When I drive, I read... uhm listen. I like SciFi, Fantasy, some Detective and Espionage novels and Religion. Now and then I will also listen to something else.
Focussing on Everyman throughout history, Dr. Robert Garland, Roy D. and Margaret B. Wooster Professor of the Classics at Colgate University, USA, attempts to put you, the listener, in the everyday sandals of different people of the Ancient World. Cladding the listener with the respective identities of a Palaeolithic human (1 lecture), a Mesopotamian (1 lecture), an Egyptian (4 lectures), a Greek (11 lectures), a Roman (11 lectures), the different ancestors of the British (4 lectures) and that of a Medieval person (7 lectures), he confronts you with the lives of ordinary humans. This is probably the reason why the material presented is so interesting.
The comparisons with our own day and age makes it fascinating. Dr. Garland is a tour guide that takes you through the proverbial looking-glass to show you the other side of history. This metaphor he uses in various way throughout the course hence he is able to bind 48 30 minute lectures together in a whole. I admire the way he carefully compiled and structured the course. He kept me with him even though I am not British or American. (I was acutely aware of his Western bias during the course. It is probably also the reason for its popularity.)
Throughout the lectures, Dr. Garland was engaging. I didn’t count any ‘uhm’ or ‘ah.’ The course is highly polished and tremendously informative. So if you are interested in history or just everyday life, recline at this table the cuisine is ready to be enjoyed.
Although advertised as a cross-cultural perspective on ancient life, there's a nod towards ancient Egypt and Mesopotamia but the bulk of lectures concerns what it was like to be an ordinary, every day pre-Alexandrian Greek.
Was more interested in hearing about cross-cultural norms rather than simply ancient Greek life. Even a comparison between ancient Greece and ancient Rome would have proved more interesting; advertising this as a comparative look at ancient life is in fact incorrect.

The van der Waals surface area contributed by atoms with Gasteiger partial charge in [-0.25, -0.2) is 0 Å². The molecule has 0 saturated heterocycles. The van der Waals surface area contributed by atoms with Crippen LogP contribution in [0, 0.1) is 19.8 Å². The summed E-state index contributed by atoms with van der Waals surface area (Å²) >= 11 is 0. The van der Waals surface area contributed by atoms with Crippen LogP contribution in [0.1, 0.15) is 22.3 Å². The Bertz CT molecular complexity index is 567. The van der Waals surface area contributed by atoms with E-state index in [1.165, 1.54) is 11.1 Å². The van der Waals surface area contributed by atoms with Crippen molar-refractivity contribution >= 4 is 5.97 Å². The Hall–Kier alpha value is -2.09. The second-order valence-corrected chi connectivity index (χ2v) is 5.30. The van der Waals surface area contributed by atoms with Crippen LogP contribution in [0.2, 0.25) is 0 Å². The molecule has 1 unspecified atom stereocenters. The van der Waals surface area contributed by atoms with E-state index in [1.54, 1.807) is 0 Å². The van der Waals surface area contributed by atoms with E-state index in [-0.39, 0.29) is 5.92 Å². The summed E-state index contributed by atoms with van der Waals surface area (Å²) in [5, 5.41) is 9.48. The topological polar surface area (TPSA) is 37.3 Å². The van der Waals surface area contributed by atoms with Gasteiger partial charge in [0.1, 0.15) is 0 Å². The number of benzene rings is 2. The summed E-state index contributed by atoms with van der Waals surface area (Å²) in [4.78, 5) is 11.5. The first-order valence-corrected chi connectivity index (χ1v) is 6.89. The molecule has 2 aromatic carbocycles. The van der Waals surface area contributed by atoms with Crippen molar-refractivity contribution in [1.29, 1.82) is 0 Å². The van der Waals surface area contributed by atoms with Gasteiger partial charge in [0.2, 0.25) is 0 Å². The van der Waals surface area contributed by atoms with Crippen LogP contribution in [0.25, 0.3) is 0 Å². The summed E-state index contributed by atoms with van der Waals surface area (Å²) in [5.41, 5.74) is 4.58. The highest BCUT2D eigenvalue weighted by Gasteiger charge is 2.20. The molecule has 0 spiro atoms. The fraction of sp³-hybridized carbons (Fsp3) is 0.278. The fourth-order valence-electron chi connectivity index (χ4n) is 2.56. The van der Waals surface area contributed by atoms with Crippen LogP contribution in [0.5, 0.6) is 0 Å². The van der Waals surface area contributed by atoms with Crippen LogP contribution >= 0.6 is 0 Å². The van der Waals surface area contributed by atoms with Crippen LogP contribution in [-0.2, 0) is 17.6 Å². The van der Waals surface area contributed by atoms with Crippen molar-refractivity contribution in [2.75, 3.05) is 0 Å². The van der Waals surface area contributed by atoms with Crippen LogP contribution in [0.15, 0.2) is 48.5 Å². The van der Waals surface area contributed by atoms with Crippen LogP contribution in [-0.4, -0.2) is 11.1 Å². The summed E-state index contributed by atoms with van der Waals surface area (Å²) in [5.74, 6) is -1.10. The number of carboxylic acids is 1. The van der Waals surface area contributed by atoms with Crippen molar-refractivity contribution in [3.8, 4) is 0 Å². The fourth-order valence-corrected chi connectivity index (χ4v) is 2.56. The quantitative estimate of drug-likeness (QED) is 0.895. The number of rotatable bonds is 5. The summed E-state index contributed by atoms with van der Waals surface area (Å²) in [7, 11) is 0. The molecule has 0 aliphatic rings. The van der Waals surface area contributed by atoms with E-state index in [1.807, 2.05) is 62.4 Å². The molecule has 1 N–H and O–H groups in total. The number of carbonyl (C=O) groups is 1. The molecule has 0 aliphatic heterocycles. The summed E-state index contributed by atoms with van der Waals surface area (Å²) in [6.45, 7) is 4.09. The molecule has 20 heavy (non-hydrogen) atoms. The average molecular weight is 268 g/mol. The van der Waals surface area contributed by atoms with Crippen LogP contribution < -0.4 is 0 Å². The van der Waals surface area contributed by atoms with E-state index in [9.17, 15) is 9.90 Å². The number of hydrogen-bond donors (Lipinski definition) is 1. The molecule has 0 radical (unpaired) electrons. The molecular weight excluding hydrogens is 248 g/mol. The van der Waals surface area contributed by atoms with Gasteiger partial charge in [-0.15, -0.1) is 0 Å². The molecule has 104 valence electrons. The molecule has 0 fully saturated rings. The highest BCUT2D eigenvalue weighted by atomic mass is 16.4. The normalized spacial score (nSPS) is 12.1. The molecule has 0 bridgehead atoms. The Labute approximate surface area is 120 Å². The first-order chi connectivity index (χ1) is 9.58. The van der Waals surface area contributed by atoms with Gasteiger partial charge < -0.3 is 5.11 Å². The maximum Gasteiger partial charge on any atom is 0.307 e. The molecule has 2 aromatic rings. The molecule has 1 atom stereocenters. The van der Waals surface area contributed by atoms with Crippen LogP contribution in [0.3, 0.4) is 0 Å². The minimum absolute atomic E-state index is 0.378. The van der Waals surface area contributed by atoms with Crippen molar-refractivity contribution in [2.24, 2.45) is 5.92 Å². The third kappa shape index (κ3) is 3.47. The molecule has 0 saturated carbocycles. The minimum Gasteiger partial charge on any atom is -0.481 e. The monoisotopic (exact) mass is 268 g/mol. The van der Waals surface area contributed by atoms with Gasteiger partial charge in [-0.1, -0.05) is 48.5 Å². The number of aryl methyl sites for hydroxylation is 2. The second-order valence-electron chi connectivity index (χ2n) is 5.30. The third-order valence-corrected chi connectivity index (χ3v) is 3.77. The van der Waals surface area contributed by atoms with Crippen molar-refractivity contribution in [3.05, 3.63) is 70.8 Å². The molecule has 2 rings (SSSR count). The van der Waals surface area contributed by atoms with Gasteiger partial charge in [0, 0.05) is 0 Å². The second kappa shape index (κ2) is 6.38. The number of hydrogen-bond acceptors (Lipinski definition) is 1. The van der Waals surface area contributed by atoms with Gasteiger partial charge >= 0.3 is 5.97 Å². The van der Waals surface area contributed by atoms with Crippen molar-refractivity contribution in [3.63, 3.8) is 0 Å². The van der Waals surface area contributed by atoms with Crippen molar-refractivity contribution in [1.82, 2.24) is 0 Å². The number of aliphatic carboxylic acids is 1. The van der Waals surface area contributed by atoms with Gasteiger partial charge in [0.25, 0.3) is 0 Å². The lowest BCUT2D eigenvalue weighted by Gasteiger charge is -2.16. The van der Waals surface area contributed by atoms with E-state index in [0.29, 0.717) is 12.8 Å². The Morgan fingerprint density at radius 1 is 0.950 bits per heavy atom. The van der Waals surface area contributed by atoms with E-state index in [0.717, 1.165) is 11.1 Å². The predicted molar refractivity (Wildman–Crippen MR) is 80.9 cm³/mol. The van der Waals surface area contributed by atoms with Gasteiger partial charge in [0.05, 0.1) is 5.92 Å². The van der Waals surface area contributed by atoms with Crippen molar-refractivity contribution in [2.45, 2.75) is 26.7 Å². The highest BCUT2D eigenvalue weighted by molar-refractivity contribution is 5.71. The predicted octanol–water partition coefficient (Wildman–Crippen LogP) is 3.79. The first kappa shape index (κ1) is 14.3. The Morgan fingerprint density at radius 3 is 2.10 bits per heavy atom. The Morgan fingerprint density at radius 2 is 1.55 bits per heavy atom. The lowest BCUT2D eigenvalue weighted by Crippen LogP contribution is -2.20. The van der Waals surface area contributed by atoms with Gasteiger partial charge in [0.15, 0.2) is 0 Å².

This lecture series is packed with very interesting information, and professor Garland is very easy to listen to. If you're at all interested in history and what daily life was like in the past, I would heartily recommend it to you.
The author's unique perspective on history...i.e. from "the other side".
I felt as if I was a part of history again...loved it!
No, it was better broken up into manageable chunks...gave me time to chew over what I'd just heard.
Wish Professor Garland had more similar lectures...
Truly worth a listen or two. Kudos to Prof Robert Garland, he provides a rich listener experience.
Personable, relate-able, fascinating
His recitation of Chaucer in Middle English, I enjoyed hearing what I would guess to be an authentic accent to how the language was spoken.
His quips about his personal feelings or how we would personally feel if we lived during those times.
I laughed at his story when he was 6 and burst out singing the hymn for the holy crusade in the middle of a restaurant with his family.
Maybe a theme that I've discussed with my friends about how he stresses how dangerous life was in ancient times, especially during Greek and Roman times, how easily it was to become sick or injured and how often those occurrences could leave you permanently disfigured or dead.
I'd enjoy meeting this professor.
I was excited to find this book, but I was eventually disappointed in that selection. Don't get me wrong. I thought it was a good series. It just wasn't what I surmised from the title. I have taught introductory courses about the ancient world. I know about ancient cultural practice: religion, class, labor, concepts of the world, gender roles, etc. What I was hoping for was a clear picture of daily life. Where did these people sleep? What did they do when they got up in the morning? What did they do during the day? At night? How exactly, really, specifically, did the daily life of a king differ from that of a laborer, for example? I wanted to be able to see individual people living their lives.
His voice was pleasant, easy to listen to.